Here are some photos from last year (some of these might look very familiar for regular readers of my blog) – click them for larger:

As you can see, you can get very close, in fact I think it would probably focus right on the front of the port (although it would be hard to light a subject that close)! The blue background in this image above is actually starfish skin. This little tiny shrimp lives on the starfish for a free ride.

I love blennies and the quick focus of this set up allowed me to capture this one yawning in 2011.

As well as the capacity for macro the 60mm lens is wide enough for portraits of bigger fish such as this batfish being cleaned:

The 60mm allowed me a closer working distance to this cardinal fish with eggs in his mouth. All the other cardinal fish were hanging around so close that had I tried to take this photo with the 105mm macro there would have been two or three fish between me and him for the same framing.

My top simple tips for macro:
  • Get down to eye level (if you can without damaging the reef), your images will be more full of ye contact and impact.
  • For any critters with eyes try to always make sure eyes are in focus.
  • To get the eyes and mouth in focus, for shallow DOF photos, focus between the eyes and the mouth. It will be in focus 1/3 in front of the focus point and 2/3 behind the focus point.
  • If you find your lens hunts for focus (this one does not but many macro lenses do) when don’t be afraid to switch the camera to manual focus and move the camera back & forth to focus).
  • If your camera allows (most camera these days are fairly customisable), try to have one button access to 100% zoom in on your photo. For example on the D300 I set the middle button (between the arrows) to toggle between 100% and zoomed out for quickly checking eye focus on macro shots with shallow DOF.
  • Check your LCD histogram rather than relying on LCD brightness to check for exposure.
  • Sometimes it’s hard to see the settings in the little screen on the top of a DSLR camera without flattening your subject, on the Nikon D300, the little info button (it looks like a key if I remember correctly) displays that whole screen on the LCD when in shooting mode.

This was one of the first underwater shots I took with my DLSR system in a swimming pool with Martin Edge!

I hope you liked my stroll down memory lane with my 60mm macro set up for the Nikon D300. As I said at the top of the post I’m currently selling that set up. Buy for only £2375 (camera, lens, housing and port)! Click here for more details & the full list of equipment for sale or email me at scubasuzy-sellingnikongear@yahoo.co.uk. Thanks for supporting my work!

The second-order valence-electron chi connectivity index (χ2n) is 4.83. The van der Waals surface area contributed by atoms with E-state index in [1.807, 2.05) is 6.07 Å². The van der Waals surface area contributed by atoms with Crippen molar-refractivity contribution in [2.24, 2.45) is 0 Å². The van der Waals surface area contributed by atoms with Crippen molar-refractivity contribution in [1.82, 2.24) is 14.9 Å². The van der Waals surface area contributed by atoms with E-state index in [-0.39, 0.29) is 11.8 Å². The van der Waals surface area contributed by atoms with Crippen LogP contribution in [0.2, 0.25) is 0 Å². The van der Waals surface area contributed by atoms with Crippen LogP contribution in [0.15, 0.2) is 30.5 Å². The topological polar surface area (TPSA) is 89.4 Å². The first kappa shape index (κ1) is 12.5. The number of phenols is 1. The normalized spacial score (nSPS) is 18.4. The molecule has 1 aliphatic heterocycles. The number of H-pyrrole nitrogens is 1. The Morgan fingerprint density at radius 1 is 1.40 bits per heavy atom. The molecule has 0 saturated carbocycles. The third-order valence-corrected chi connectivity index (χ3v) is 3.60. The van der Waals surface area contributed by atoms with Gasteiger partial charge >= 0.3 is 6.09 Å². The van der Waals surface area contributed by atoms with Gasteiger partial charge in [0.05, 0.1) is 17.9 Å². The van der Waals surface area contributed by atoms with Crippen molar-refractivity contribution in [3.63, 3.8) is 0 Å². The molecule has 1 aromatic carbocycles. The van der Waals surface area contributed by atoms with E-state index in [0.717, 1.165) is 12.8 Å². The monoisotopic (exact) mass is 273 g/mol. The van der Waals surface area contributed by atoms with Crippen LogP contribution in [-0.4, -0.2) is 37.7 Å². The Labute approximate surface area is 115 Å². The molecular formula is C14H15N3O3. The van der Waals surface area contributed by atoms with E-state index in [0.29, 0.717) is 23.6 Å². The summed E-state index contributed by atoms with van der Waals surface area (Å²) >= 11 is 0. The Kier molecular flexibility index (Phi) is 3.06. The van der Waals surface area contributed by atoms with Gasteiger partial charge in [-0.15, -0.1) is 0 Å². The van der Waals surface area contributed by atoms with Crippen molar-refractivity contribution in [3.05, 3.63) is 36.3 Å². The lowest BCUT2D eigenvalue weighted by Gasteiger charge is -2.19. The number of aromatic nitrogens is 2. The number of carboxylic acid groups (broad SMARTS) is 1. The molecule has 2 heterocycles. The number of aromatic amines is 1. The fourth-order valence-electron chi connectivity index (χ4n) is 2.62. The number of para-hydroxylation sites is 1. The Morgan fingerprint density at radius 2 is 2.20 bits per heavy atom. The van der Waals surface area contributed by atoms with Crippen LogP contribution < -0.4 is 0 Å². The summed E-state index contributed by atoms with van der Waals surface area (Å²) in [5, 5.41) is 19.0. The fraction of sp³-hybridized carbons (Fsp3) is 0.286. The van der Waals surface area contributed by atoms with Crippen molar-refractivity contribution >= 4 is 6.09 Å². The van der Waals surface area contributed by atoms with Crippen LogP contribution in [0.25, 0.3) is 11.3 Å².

Nikon & Subal Gear for Sale

EDIT: this post is out of date, only showing what I’ve already sold – have moved the relevant bits to a new page

http://suzywalker.wordpress.com/selling-my-nikon-subal-gear/

· SOLD: Subal FE dome £470 + extention £100 + subal zoom gear £50
· SOLD: + tokina 10-17 FE lens £350
· SOLD: 105 port with focus knob £375
– SOLD: Nikon 105mm VR Macro lens (boxed with instructions and lens hood) £400
– SOLD:iPhone 4, Unlocked, 32GB, boxed £200
– SOLD: Nikon D300 body (boxed with 2 batteries & charger, & wired remote shutter) £300
– SOLD: Nikon D70 body & Nikon 18-70mm kit lens (unboxed with 1 battery & charger and lens hood) £200
– SOLD: Nikon 70-300mm (unboxed with lens hood) £50

- SOLD: Whole Nikon & Subal Macro underwater set up (you’d just need to acquire strobes): £2000

  • Subal Housing ND30 (Type 3) for D300
  • Nikon D300 body (boxed with leads etc, 2 batteries & charger )
  • 60mm (type 3) flat port with front & back covers
  • Nikon 60mm lens (boxed)

Photos of Gear (and I have to thank Mike for taking all these for me)!

How to set up a Subal ND30 – Part three – 105 VR lens

Following on from the how to set up a subal housings parts one and two, part three is just a quick update really..

I have the Subal 105 VR port with manual adjuster knob (for use with the new Nikon 105 VR lens). The port comes with some instructions which I pretty much followed to the letter but here are some brief observations.

  • It turns the opposite way to the 60mm flat port!
  • It uses a slightly thicker oring, be very careful not to mix up your orings. I keep all mine in little resealable sandwich bags with the port size written on the front.
  • You have to attach the lens after the camera is in the housing (because the lens is too fat to fit through the back way). I keep the camera body cap handy so I don’t get any stray dust in my camera whilst I’m fiddling with my housing before I fit the lens.